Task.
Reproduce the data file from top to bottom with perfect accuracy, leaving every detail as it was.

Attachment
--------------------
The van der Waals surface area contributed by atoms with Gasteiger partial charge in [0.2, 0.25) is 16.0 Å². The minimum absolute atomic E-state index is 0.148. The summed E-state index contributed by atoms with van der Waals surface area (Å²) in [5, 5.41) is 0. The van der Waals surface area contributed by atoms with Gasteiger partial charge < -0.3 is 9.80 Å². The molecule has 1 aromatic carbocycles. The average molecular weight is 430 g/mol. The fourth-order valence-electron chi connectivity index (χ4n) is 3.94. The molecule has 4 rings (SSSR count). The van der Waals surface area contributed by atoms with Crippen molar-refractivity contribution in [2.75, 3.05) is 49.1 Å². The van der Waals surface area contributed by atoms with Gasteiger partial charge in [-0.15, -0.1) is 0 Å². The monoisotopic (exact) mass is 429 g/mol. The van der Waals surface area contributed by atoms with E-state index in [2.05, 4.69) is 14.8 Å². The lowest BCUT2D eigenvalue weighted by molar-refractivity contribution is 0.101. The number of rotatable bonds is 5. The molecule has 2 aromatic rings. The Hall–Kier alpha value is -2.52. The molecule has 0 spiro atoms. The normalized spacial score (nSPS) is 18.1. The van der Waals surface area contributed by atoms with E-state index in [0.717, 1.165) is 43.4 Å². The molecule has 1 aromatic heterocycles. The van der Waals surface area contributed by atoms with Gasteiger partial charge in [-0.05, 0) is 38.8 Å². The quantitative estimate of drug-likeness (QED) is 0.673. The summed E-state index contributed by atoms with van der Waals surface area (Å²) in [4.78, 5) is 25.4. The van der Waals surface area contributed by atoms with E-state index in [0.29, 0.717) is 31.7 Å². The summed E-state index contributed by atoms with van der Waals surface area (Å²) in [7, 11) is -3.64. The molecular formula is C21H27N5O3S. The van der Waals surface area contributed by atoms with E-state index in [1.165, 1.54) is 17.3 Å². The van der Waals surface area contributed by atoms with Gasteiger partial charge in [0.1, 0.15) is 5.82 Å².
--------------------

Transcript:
The van der Waals surface area contributed by atoms with Gasteiger partial charge in [0.2, 0.25) is 16.0 Å². The minimum absolute atomic E-state index is 0.148. The summed E-state index contributed by atoms with van der Waals surface area (Å²) in [5, 5.41) is 0. The van der Waals surface area contributed by atoms with Gasteiger partial charge < -0.3 is 9.80 Å². The molecule has 1 aromatic carbocycles. The average molecular weight is 430 g/mol. The fourth-order valence-electron chi connectivity index (χ4n) is 3.94. The molecule has 4 rings (SSSR count). The van der Waals surface area contributed by atoms with Crippen molar-refractivity contribution in [2.75, 3.05) is 49.1 Å². The van der Waals surface area contributed by atoms with Gasteiger partial charge in [-0.15, -0.1) is 0 Å². The monoisotopic (exact) mass is 429 g/mol. The van der Waals surface area contributed by atoms with E-state index in [2.05, 4.69) is 14.8 Å². The lowest BCUT2D eigenvalue weighted by molar-refractivity contribution is 0.101. The number of rotatable bonds is 5. The molecule has 2 aromatic rings. The Hall–Kier alpha value is -2.52. The molecule has 0 spiro atoms. The normalized spacial score (nSPS) is 18.1. The van der Waals surface area contributed by atoms with E-state index in [0.717, 1.165) is 43.4 Å². The molecule has 1 aromatic heterocycles. The van der Waals surface area contributed by atoms with Gasteiger partial charge in [-0.05, 0) is 38.8 Å². The quantitative estimate of drug-likeness (QED) is 0.673. The summed E-state index contributed by atoms with van der Waals surface area (Å²) in [4.78, 5) is 25.4. The van der Waals surface area contributed by atoms with E-state index in [0.29, 0.717) is 31.7 Å². The summed E-state index contributed by atoms with van der Waals surface area (Å²) in [7, 11) is -3.64. The molecular formula is C21H27N5O3S. The van der Waals surface area contributed by atoms with E-state index in [1.165, 1.54) is 17.3 Å². The van der Waals surface area contributed by atoms with Gasteiger partial charge in [0.1, 0.15) is 5.82 Å².